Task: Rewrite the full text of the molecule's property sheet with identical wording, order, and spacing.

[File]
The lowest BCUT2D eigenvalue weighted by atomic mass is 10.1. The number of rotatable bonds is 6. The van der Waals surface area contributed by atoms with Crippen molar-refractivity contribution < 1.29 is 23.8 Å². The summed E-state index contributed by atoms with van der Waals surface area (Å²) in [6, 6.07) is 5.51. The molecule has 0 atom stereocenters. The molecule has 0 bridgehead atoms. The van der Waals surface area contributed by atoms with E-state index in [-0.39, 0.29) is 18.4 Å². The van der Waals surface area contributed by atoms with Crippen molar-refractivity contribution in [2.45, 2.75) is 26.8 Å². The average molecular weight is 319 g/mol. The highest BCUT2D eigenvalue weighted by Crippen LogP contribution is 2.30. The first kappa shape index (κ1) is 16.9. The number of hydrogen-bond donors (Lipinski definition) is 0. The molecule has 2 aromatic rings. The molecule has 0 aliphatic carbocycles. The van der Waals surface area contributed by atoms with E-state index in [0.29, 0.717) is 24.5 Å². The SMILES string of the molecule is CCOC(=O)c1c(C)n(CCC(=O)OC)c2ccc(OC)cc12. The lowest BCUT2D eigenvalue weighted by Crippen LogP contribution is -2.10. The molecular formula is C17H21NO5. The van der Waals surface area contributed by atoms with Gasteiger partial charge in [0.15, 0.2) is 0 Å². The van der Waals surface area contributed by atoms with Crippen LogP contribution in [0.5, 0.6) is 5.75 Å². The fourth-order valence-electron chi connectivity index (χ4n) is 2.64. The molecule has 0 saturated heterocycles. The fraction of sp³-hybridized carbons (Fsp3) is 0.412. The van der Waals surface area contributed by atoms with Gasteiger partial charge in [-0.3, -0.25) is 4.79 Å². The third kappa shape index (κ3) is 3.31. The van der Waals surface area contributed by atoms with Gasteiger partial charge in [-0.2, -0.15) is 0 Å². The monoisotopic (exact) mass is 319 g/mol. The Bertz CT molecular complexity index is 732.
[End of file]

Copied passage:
The lowest BCUT2D eigenvalue weighted by atomic mass is 10.1. The number of rotatable bonds is 6. The van der Waals surface area contributed by atoms with Crippen molar-refractivity contribution < 1.29 is 23.8 Å². The summed E-state index contributed by atoms with van der Waals surface area (Å²) in [6, 6.07) is 5.51. The molecule has 0 atom stereocenters. The molecule has 0 bridgehead atoms. The van der Waals surface area contributed by atoms with E-state index in [-0.39, 0.29) is 18.4 Å². The van der Waals surface area contributed by atoms with Crippen molar-refractivity contribution in [2.45, 2.75) is 26.8 Å². The average molecular weight is 319 g/mol. The highest BCUT2D eigenvalue weighted by Crippen LogP contribution is 2.30. The first kappa shape index (κ1) is 16.9. The number of hydrogen-bond donors (Lipinski definition) is 0. The molecule has 2 aromatic rings. The molecule has 0 aliphatic carbocycles. The van der Waals surface area contributed by atoms with E-state index in [0.29, 0.717) is 24.5 Å². The SMILES string of the molecule is CCOC(=O)c1c(C)n(CCC(=O)OC)c2ccc(OC)cc12. The lowest BCUT2D eigenvalue weighted by Crippen LogP contribution is -2.10. The molecular formula is C17H21NO5. The van der Waals surface area contributed by atoms with Gasteiger partial charge in [0.15, 0.2) is 0 Å². The van der Waals surface area contributed by atoms with Crippen LogP contribution in [0.5, 0.6) is 5.75 Å². The fourth-order valence-electron chi connectivity index (χ4n) is 2.64. The molecule has 0 saturated heterocycles. The fraction of sp³-hybridized carbons (Fsp3) is 0.412. The van der Waals surface area contributed by atoms with Gasteiger partial charge in [-0.3, -0.25) is 4.79 Å². The third kappa shape index (κ3) is 3.31. The van der Waals surface area contributed by atoms with Gasteiger partial charge in [-0.2, -0.15) is 0 Å². The monoisotopic (exact) mass is 319 g/mol. The Bertz CT molecular complexity index is 732.